Renmark Fruitgrowers Co-operated Limited v. FC of TJudges:
Menzies J.: The taxpayer appellant has, for the year ended 30 September 1966, been assessed to income tax on the footing that it is to be deemed not to be a co-operative company in respect of that year. The only question for determination is whether the Commissioner was correct in so assessing tax. The relevant sections of the Income Tax Assessment Act 1936-1966 are as follows-
``117. In this Division, `co-operative company' means a company the rules of which limit the number of shares which may be held by, or by and on behalf of, any one shareholder, and prohibit the quotation of the shares for sale or purchase at any stock exchange or in any other public manner whatever, and includes a company which has no share capital, and which in either case is established for the purpose of carrying on any business having as its primary object or objects one or more of the following:-
- (a) the acquisition of commodities or animals for disposal or distribution among its shareholders;
- (b) the acquisition of commodities or animals from its shareholders for disposal or distribution;
- (c) the storage, marketing, packing or processing of commodities of its shareholders;
- (d) the rendering of services to its shareholders;
- (e) the obtaining of funds from its shareholders for the purpose of making loans to its shareholders to enable them to acquire land or buildings to be used for the purpose of residence or of residence and business.
118. If, in the ordinary course of business of a company in the year of income, the value of commodities and animals disposed of to, or acquired from, its shareholders by the company, or the amount of its receipts from the storage, marketing, packing and processing of commodities of its shareholders, or from the rendering of services to them, or the amount lent by it to them, is less respectively than ninety per centum of the total value of commodities and animals disposed of or acquired by the company, or of its receipts from the storage, marketing, packing and processing of commodities, or from the rendering of services, or of the total amount lent by it, that company shall in respect of that year be deemed not to be a co-operative company.''
It is convenient to state first why the company is and was in 1966 a co-operative company as described in sec. 117. It has at all times been a company, the rules of which (1) limit the number of shares which may be held by, or by and on behalf of, any one shareholder, and (2) prohibit the quotation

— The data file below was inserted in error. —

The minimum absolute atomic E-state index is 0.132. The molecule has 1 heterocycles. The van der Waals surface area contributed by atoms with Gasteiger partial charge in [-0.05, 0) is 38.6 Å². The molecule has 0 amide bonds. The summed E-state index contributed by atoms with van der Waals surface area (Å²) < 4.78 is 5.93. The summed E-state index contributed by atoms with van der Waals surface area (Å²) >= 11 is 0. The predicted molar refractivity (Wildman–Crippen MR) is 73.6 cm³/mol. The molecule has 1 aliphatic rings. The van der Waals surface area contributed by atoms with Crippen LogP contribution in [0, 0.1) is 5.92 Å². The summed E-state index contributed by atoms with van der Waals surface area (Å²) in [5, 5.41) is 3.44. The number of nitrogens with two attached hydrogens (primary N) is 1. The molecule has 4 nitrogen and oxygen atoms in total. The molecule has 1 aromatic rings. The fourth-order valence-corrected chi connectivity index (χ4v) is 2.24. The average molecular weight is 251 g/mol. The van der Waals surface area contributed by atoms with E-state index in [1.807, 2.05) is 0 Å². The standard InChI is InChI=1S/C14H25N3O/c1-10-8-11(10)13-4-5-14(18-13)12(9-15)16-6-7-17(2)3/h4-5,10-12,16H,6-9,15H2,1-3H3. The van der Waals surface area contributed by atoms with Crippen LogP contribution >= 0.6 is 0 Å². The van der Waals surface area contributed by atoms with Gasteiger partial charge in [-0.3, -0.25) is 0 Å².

ATC 4137of the shares for sale or purchase on any stock exchange or in any public manner whatever. At first I was in some doubt about the first limitation, but Mr. Matheson has satisfied me about this. Then, clearly enough, the company has always been one that is established for the purpose of carrying on a business, having as a primary object the processing and packing of the fruit of its shareholders. It falls, therefore, within the description to be found in sec. 117(c). This of itself suffices to bring the company within sec. 117 but there is, I think, a further matter for consideration. From its inception the business of the company included what it is convenient to call merchandising. It bought commodities - principally fruitgrowers' requisites-for sale to its shareholders. In the course of time its merchandising business expanded so that by 1966 sales in the company's merchandising business-which by this time included the purchase and sale of general hardware-amounted to $695,966, divided into sales to shareholders of $542,838, and sales to non-shareholders of $153,128. It was argued for the company that this business, of itself, would not bring the company within sec. 117 because in 1920 when it was established it could not be said that merchandising was anything more than a subsidiary activity and that the company was not established for the purpose of carrying on such a business. It appears to me, however, that sec. 117 requires attention to be directed to the company's business, and its primary objects, at the time when the question whether or not it is to be treated as a co-operative company has to be determined. In my opinion a company which, in accordance with its constitution, is carrying on a business, having as a primary object one or more of those set out in the lettered paragraphs of sec. 117, must be regarded as a company ``which... is established for the purpose of carrying on'' that business, whether that business was carried on from the inception of the company or was developed at some later time. It is not, I think, unimportant that in sec. 117 the present tense ``is established'' has been used so that the question which arises is whether, at a particular time, the company is established for the purpose stated. I find, however, that notwithstanding the magnitude of the company's merchandising business by 1966, its main business has always been the processing and packing of fruit, the property of its shareholders. Were it necessary to determine what was the primary object of the company's business in 1966, I would say that it was the packing and processing of the commodities of its shareholders. It is to be noticed, however, that the section makes it clear that a company's business may have a number of primary objects. In this case I consider that by 1966 at any rate the company's business had at least two primary objects, one falling within the description in (a) of sec. 117, and one falling within the description in (c) of sec. 117. It seems to me that by 1966 the company was a consumers' co-operative as well as a producers' co-operative and the acquisition of commodities for distribution among shareholders had become a primary purpose of its business.